“The young man, they found, was a naturalist, an astronomer, a geographer, a geologist, a botanist, an authority on Indian antiquities, a linguist, an artist—an academy unto himself, as the poet Goethe [one of Humboldt’s friends] would say. He was at home in any subject. He had read every book. He had seen things almost impossible to imagine. ‘We all consider him as a very extraordinary man,’ [Albert] Gallatin told his wife, speaking apparently for [Thomas] Jefferson’s entire official family, ‘and his travels, which he intends publishing on his return to Europe, will, I think, rank above any other productions of the kind.’ He also talked at double the speed of anybody Gallatin had ever met before and would shift suddenly from English, which he spoke superbly, into French or Spanish or German, seemingly unaware of what he was doing, but never hesitating for a word, apparently to the very great confusion of his newfound American friends, Jefferson and the Swiss-born Gallatin not included.
“Gallatin, a man not easily impressed, found the extent of the visitor’s reading and scientific knowledge astonishing. ‘I was delighted,’ he said, ‘and swallowed more information of various kinds in less than two hours than I had for two years past in all I had read and heard.’” – David McCullough describing the polymath Alexander von Humboldt in Brave Companions: Portraits in History. Unfortunately, Humboldt is mostly remembered today for the Pacific Ocean current that bears his name – despite the facts that its existence had been known for centuries before he studied it and that he never claimed to have discovered it.
“For centuries, children were part of women’s realm and therefore deemed unworthy of serious scientific interest. So long as men dominated academia, developmental psychology was inevitably marginalized. At Berkeley, for example, a number of renowned developmental psychologists worked in research institutes; none of them was ever offered a position in the university proper. (In fact, until 1973 there were no women at all in the Berkeley psychology department.) the work that did go on often was in the context of practical issues in education and child rearing. One male colleague discovered in the sixties at Cornell that he had to take a home economics degree in order to study developmental psychology. The advent of women academics in the university helped, very slowly, to make studying babies and children seem respectable.” – Alison Gopnik, Andrew N. Meltzoff, and Patricia K. Kuhl; The Scientist in the Crib: What Early Learning Tells Us About the Brain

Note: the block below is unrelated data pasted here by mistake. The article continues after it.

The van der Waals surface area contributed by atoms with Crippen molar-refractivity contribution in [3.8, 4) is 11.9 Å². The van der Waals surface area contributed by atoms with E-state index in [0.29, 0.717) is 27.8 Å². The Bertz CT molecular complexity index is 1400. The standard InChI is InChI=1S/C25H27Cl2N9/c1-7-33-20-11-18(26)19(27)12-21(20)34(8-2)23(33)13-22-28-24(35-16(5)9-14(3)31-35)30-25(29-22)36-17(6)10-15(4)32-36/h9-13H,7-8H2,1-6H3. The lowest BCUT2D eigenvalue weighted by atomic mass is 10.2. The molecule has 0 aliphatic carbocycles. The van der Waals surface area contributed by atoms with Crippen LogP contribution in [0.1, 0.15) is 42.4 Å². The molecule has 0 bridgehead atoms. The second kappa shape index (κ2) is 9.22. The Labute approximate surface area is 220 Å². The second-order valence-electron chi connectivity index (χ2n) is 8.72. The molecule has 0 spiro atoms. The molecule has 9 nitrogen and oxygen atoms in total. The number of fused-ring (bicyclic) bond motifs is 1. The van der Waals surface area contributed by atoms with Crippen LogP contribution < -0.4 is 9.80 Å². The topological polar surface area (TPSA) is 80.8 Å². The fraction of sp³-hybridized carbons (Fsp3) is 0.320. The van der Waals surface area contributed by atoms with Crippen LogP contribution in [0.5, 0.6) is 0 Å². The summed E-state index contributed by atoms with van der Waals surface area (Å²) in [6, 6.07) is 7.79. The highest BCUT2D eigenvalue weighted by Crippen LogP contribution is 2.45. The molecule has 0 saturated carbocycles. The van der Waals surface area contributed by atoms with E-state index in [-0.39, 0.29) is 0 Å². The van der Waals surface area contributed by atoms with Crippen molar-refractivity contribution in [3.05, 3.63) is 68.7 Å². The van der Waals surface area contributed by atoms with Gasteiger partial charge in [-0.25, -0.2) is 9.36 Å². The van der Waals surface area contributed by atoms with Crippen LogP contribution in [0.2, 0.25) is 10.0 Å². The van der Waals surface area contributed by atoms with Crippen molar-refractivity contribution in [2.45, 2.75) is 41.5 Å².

“The library is a whispering post. You don’t need to take a book off a shelf to know there is a voice inside that is waiting to speak to you, and behind that was someone who truly believed that if he or she spoke, someone would listen. It was that affirmation that always amazed me. Even the oddest, most peculiar book was written with that kind of courage—the writer’s belief that someone would find his or her book important to read. I was struck by how precious and foolish and brave that belief is, and how necessary, and how full of hope it is to collect these books and manuscripts and preserve them. It declares that stories matter, and so does every effort to create something that connects us to one another, and to our past, and to what is still to come.” – Susan Orlean, The Library Book
“And now, what about a Watson? Are we to have a Watson? We are. Death to an author who keeps his unraveling for the last chapter, making all the other chapters but prologue to a five-minute drama. This is no way to write a story. Let us know from chapter to chapter what the detective is thinking. For this he must Watsonize or soliloquize; the one is merely a dialogue form of the other, and, by that, more readable. A Watson, then, but not of necessity a fool of a Watson. A little slow, let him be, as so many of us are, but friendly, human, likeable . . .” – A. A. Milne, The Red House Mystery
“Everyone has a moment in history which belongs particularly to him. It is the moment when his emotions achieve their most powerful sway over him, and afterward when you say to this person ‘the world today’ or ‘life’ or ‘reality’ he will assume that you mean this moment, even if it is fifty years past. The world, through his unleashed emotions, imprinted itself upon him, and he carries the stamp of that passing moment forever.” – John Knowles, A Separate Peace
“I can imagine my mother’s fear on the night I was born.
“It was April 3, 1941. She and two hundred other women, all waiting to give birth, were gathered in the dark, airless basement of a hospital in Kiel, Germany. Bombs from the Allied forces of World War II thundered around them, sirens screamed, the ground shook with one explosion after another, and she must have felt so alone and so terrified as she lay there praying for the safe delivery of her child.
“I arrived just in time. A few days later, another swarm of bombs destroyed the hospital where I took my first breath.” – Eric Braeden (Victor Newman of The Young and the Restless), I’ll Be Damned: How My Young and Restless Life Led Me to America’s #1 Daytime Drama
“I’d have liked to have you for a sweetheart, or a wife, or my mother or my sister–anything a woman can be to a man. The idea of you is part of my mind; you influence my likes and dislikes, all my tastes, hundreds of times when I don’t realize it. You really are a part of me.” – Willa Cather, My Ántonia
“He wanted to know how they prayed to God in Eldorado. ‘We do not pray to him at all,’ said the reverend sage. ‘We have nothing to ask of him. He has given us all we want, and we give him thanks continually.’” – Voltaire, Candide